Remembering Stephen Hawking


first met Stephen Hawking when I was a graduate student at Caltech. In
those days there were frequent gatherings at the homes of professors and I even
came to visit Stephen’s home in Cambridge for a party of physicists. His
children made the biggest impression on me, so lively in a crowd of physics

continued to see him when I joined the physics faculty at the University of California, Santa Barbara, as he visited
the Institute for Theoretical Physics often. His insights into the nature of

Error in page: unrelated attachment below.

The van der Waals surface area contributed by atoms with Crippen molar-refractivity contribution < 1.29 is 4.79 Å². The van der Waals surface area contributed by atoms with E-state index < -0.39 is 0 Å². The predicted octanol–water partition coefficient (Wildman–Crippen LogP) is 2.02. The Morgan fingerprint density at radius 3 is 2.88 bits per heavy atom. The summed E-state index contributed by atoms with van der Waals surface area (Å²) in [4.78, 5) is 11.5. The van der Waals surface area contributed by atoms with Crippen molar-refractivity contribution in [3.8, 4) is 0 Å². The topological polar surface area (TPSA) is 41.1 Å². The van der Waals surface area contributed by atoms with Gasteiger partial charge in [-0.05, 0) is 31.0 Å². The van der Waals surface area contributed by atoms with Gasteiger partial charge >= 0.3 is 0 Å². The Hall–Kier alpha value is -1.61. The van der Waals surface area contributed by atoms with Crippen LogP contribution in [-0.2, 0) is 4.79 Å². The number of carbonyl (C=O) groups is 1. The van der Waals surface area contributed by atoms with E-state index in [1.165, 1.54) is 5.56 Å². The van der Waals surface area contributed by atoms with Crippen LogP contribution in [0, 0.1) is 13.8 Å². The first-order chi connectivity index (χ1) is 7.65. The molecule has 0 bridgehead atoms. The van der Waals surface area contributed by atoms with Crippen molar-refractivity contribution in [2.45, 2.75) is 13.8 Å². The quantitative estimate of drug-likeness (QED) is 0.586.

the universe assured all of us young scientists that the cosmos was far
stranger, far more interesting than we could have imagined. If black holes of
all sizes populated the universe, what else could be out there waiting to be

I knew Stephen had made it into the public consciousness when,
years ago, my taxi driver asked me if I had read “A Brief History of Time.” He
had read it, and said he enjoyed it. Stephen Hawking was a most remarkable
person. He gives hope that in every person, no matter what his physical
liabilities, there is a deep soul, with abundant insight.

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